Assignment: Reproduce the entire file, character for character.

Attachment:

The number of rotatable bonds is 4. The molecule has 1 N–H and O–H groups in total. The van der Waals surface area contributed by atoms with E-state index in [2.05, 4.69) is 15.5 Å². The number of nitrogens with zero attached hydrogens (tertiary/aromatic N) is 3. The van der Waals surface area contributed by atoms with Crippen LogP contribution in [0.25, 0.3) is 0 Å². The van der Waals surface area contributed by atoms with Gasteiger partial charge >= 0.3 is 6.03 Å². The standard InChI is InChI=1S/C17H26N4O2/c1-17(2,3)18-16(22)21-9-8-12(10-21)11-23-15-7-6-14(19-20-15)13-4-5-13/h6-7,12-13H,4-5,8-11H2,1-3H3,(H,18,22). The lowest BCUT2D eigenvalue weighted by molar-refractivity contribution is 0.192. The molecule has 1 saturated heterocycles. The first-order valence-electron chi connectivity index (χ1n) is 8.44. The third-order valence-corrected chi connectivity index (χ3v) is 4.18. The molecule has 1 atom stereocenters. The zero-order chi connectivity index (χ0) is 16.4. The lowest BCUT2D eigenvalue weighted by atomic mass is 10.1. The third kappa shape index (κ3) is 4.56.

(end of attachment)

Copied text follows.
The number of rotatable bonds is 4. The molecule has 1 N–H and O–H groups in total. The van der Waals surface area contributed by atoms with E-state index in [2.05, 4.69) is 15.5 Å². The number of nitrogens with zero attached hydrogens (tertiary/aromatic N) is 3. The van der Waals surface area contributed by atoms with Crippen LogP contribution in [0.25, 0.3) is 0 Å². The van der Waals surface area contributed by atoms with Gasteiger partial charge >= 0.3 is 6.03 Å². The standard InChI is InChI=1S/C17H26N4O2/c1-17(2,3)18-16(22)21-9-8-12(10-21)11-23-15-7-6-14(19-20-15)13-4-5-13/h6-7,12-13H,4-5,8-11H2,1-3H3,(H,18,22). The lowest BCUT2D eigenvalue weighted by molar-refractivity contribution is 0.192. The molecule has 1 saturated heterocycles. The first-order valence-electron chi connectivity index (χ1n) is 8.44. The third-order valence-corrected chi connectivity index (χ3v) is 4.18. The molecule has 1 atom stereocenters. The zero-order chi connectivity index (χ0) is 16.4. The lowest BCUT2D eigenvalue weighted by atomic mass is 10.1. The third kappa shape index (κ3) is 4.56.